Video report by ITV News Senior International Correspondent John Irvine
At one of Hong Kong's main universities, several students have spent the day drilling into raw eggs to replace the yolk and white with thick red paint.
Protesters are weaponising eggshells to try to temporarily blind police officers by throwing them at their visors.
Elsewhere on campus they have been testing petrol bombs by throwing them into the empty Olympic-sized swimming pool.
The university has been turned into a heavily-defended fortress and a tour leaves you in no doubt that, more than five months on, demonstrators remain fully committed to their cause.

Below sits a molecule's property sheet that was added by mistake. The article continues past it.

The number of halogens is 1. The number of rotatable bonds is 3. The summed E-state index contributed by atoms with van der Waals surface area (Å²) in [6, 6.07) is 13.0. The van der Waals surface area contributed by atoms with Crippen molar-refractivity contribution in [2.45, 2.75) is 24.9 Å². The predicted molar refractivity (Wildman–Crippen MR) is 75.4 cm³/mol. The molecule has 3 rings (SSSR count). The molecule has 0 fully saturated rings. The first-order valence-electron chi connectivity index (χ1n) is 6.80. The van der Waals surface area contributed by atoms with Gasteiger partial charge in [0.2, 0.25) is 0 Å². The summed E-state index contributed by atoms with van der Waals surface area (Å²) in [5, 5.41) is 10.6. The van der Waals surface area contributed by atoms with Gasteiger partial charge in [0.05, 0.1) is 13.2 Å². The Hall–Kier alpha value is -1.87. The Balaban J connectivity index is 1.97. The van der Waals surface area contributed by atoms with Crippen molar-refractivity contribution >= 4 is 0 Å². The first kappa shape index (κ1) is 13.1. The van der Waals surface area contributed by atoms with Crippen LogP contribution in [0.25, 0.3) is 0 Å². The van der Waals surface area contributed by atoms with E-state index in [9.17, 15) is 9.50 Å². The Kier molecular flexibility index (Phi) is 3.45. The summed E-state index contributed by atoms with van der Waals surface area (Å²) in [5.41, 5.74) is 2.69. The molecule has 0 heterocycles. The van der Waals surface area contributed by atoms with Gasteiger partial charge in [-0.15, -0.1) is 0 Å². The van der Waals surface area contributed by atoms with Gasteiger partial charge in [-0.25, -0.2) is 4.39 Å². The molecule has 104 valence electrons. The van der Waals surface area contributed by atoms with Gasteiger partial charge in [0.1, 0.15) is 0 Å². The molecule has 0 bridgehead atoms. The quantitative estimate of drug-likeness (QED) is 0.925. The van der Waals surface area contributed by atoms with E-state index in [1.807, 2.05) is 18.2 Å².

The student bastion is in Kowloon, strategically located beside the main road tunnel that connects Hong Kong island.
The tunnel and the roads leading to it remain closed because of barricades, bricks and home made tyre traps (nails poking out of small lengths of hose).
At the university, the gym is now a dormitory while other rooms in the sports centre have been turned into a hospital.
Public donations mean the students have plentiful food and first aid supplies.
Jonathan, an 18-year-old medical student told me he had to treat a protester hit with shotgun pellets.
A movement that began with peaceful million-people demonstrations has lost some of its dignity.
The protesters would tell you that police brutality has forced them to wage urban warfare.
Whatever the reasons, Hong Kong’s descent remains unchecked.